William Michael Hodgman AM QC (16 November 1938 – 19 June 2013) was an Australian politician and lawyer. He was a member of the Liberal Party and served as Minister for the Capital Territory in the Fraser Government from 1980 to 1983. He was active in both state and federal politics, serving in the Tasmanian Legislative Council (1966–1974), Australian House of Representatives (1975–1987), and Tasmanian House of Assembly (1992–1998, 2010–2010).
|Minister for the Capital Territory|
3 November 1980 – 11 March 1983
|Prime Minister||Malcolm Fraser|
|Preceded by||Bob Ellicott|
|Succeeded by||Tom Uren (Territories and Local Government)|
|Member of the Australian Parliament|
13 December 1975 – 11 July 1987
|Preceded by||John Coates|
|Succeeded by||Duncan Kerr|
William Michael Hodgman
16 November 1938
Hobart, Tasmania, Australia
|Died||19 June 2013 (aged 74)|
Hobart, Tasmania, Australia
|Relations||Bill Hodgman (father)|
Peter Hodgman (brother)
|Residence||Kingston Beach, Tasmania|
|Alma mater||University of Tasmania|
Early career and educationEdit
Michael Hodgman was born at Hobart, Tasmania, in 1938. He was educated at The Hutchins School and the University of Tasmania, where he graduated with a Bachelor of Laws degree in 1962. Whilst at university, Hodgman served as Vice President of the Tasmania University Law Society and Editor of the university newspaper Togatus.
After graduation, Hodgman was admitted to the Bar of the Supreme Court of Tasmania and served as Associate to the Rt Hon. Sir Victor Windeyer of the High Court of Australia from 1962 to 1963. He then worked as a Legal Officer for Hydro Tasmania from 1965 to 1966. He was a Committee Member of the Tasmanian Bar Council from 1969 to 1974, including a period as Vice President from 1972 to 1973. He was appointed Queen's Counsel in 1984.
Hodgman first entered politics in 1966 as member for the Tasmanian Legislative Council seat of Huon. He held this position until 1974 when he stood down to run for the Federal electorate of Denison. He was unsuccessful, but won the seat at his second attempt at the 1975 election, and held the seat until 1987, when he was defeated by Duncan Kerr from the Australian Labor Party. He served as Minister for the Capital Territory and Minister Assisting the Minister for Industry and Commerce in the Fraser government from 1980 to 1983.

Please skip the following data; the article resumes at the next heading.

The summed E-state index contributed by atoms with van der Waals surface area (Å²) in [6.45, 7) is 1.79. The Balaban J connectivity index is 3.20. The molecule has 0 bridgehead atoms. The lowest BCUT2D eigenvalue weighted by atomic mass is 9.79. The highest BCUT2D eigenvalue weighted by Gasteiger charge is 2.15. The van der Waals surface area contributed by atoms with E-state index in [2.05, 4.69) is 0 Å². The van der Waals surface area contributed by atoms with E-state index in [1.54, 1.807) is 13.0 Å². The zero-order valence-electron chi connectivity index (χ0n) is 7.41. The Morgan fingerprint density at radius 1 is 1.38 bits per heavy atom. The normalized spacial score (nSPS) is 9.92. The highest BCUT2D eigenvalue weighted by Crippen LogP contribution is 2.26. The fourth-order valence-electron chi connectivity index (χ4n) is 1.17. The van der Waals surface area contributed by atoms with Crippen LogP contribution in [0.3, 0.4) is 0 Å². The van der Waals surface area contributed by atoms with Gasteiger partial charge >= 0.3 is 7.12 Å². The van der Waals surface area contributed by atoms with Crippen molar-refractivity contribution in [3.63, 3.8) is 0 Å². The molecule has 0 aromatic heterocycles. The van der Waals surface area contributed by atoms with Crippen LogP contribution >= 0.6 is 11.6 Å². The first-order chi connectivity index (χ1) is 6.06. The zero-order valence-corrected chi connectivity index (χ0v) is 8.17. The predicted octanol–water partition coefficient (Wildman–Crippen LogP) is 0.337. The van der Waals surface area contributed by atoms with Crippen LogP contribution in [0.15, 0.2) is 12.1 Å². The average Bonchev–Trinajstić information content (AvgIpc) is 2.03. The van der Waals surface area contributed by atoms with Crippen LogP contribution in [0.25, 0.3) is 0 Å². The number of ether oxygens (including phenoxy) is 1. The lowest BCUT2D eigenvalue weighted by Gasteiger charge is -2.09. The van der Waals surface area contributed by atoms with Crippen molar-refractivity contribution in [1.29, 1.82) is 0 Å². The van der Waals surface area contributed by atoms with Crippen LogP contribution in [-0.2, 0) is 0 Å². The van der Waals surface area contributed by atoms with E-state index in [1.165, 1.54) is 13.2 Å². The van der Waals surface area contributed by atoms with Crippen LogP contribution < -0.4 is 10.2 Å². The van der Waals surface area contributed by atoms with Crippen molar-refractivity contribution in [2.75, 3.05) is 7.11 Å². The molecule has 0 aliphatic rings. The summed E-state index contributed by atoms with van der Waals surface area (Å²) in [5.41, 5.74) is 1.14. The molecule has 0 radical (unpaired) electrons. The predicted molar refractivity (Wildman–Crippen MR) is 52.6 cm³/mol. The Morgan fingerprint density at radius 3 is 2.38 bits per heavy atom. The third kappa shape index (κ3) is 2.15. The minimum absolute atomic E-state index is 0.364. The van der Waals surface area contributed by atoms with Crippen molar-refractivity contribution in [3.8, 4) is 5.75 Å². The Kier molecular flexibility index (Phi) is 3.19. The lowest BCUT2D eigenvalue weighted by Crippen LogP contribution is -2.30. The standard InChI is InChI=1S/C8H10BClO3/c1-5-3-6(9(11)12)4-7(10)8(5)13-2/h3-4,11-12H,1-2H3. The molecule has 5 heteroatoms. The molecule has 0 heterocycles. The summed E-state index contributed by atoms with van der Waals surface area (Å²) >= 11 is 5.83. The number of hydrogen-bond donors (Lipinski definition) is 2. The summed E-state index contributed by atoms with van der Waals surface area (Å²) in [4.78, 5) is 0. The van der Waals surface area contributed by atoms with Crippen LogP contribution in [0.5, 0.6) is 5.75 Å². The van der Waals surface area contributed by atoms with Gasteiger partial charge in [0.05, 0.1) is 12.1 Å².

In 1992 Hodgman returned to state politics in the lower house electorate of Denison, which he held until defeated in 1998, when the size of parliament was reduced from 35 to 25 members. He regained the position in 2001 after a recount of votes due to the retirement of Ray Groom. In the 2002 state election he retained his seat, at the expense of his colleague and leader Bob Cheek.
Hodgman was well known for his strong support for retaining Australia's Constitutional monarchy. He enjoyed wide name-recognition in Hobart; mainly due to his long political career. His wife died in 2003. His son Will Hodgman was elected to the House of Assembly in 2002 from the neighbouring seat of Franklin; Will is the current Premier of Tasmania.
After Michael's final election to the House of Assembly in 2006, he was in the partyroom meeting that saw Will elected unopposed as the new Liberal leader.
He achieved further fame in 2007 when, during a speech, he rallied fellow party members to give "the Labor party one right up the bracket". On the popular Get This radio show, the team had a featured segment using the soundbite "one right up the bracket", in which callers air their grievances.
On 19 November 2009 Hodgman announced he would not be contesting the 2010 state election. In his farewell speech he spoke briefly about his political career including electorates represented, ministerial offices held, opposition to the invasion of East Timor and flooding of Lake Pedder.
Honours and awardsEdit
|Member of the Order of Australia (AM)||June 2012 |
|Queen Elizabeth II Silver Jubilee Medal||1977|
|Australian Defence Medal|
|Anniversary of National Service 1951–1972 Medal|
- Parliamentary library profile
- Former Federal and Tasmanian Liberal politician Michael Hodgman has died. abc.net.au. Retrieved 19 June 2013.
- Hodgman's farewell speech, The Mercury, 19 November 2009
- "Michael Hodgman dies at 74 Tasmania News - The Mercury - The Voice of Tasmania". The Mercury. 26 September 2011. Retrieved 19 June 2013.
- It's an Honour
|Tasmanian Legislative Council|
| Member for Huon
|Parliament of Australia|
| Member for Denison
| Minister for the Capital Territory